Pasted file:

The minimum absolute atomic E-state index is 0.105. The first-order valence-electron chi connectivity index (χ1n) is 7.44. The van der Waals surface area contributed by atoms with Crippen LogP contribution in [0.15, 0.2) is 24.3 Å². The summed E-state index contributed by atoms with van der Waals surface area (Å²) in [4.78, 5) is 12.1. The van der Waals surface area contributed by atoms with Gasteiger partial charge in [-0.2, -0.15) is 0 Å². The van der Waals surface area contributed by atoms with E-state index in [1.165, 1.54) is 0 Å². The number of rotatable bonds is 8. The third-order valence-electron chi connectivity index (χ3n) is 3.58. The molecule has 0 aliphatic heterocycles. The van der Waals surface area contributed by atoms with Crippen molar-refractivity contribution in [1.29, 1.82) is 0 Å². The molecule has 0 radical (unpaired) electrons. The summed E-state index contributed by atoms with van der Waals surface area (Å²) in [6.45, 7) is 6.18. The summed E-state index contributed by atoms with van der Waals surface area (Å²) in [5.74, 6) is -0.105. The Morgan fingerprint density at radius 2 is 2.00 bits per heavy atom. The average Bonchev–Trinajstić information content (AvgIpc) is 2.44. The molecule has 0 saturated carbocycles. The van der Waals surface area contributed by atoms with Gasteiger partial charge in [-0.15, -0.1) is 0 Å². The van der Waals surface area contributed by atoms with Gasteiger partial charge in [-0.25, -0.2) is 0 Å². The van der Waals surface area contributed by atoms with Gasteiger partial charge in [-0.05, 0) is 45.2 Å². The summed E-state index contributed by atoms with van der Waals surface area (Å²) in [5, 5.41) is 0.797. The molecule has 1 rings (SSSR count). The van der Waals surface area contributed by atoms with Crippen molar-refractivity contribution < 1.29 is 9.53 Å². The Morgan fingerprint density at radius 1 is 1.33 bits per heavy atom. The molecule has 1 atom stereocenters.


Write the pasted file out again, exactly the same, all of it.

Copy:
The minimum absolute atomic E-state index is 0.105. The first-order valence-electron chi connectivity index (χ1n) is 7.44. The van der Waals surface area contributed by atoms with Crippen LogP contribution in [0.15, 0.2) is 24.3 Å². The summed E-state index contributed by atoms with van der Waals surface area (Å²) in [4.78, 5) is 12.1. The van der Waals surface area contributed by atoms with Gasteiger partial charge in [-0.2, -0.15) is 0 Å². The van der Waals surface area contributed by atoms with E-state index in [1.165, 1.54) is 0 Å². The number of rotatable bonds is 8. The third-order valence-electron chi connectivity index (χ3n) is 3.58. The molecule has 0 aliphatic heterocycles. The van der Waals surface area contributed by atoms with Crippen molar-refractivity contribution in [1.29, 1.82) is 0 Å². The molecule has 0 radical (unpaired) electrons. The summed E-state index contributed by atoms with van der Waals surface area (Å²) in [6.45, 7) is 6.18. The summed E-state index contributed by atoms with van der Waals surface area (Å²) in [5.74, 6) is -0.105. The Morgan fingerprint density at radius 2 is 2.00 bits per heavy atom. The average Bonchev–Trinajstić information content (AvgIpc) is 2.44. The molecule has 0 saturated carbocycles. The van der Waals surface area contributed by atoms with Gasteiger partial charge in [-0.15, -0.1) is 0 Å². The van der Waals surface area contributed by atoms with Gasteiger partial charge in [-0.25, -0.2) is 0 Å². The van der Waals surface area contributed by atoms with Gasteiger partial charge in [-0.05, 0) is 45.2 Å². The summed E-state index contributed by atoms with van der Waals surface area (Å²) in [5, 5.41) is 0.797. The molecule has 1 rings (SSSR count). The van der Waals surface area contributed by atoms with Crippen molar-refractivity contribution < 1.29 is 9.53 Å². The Morgan fingerprint density at radius 1 is 1.33 bits per heavy atom. The molecule has 1 atom stereocenters.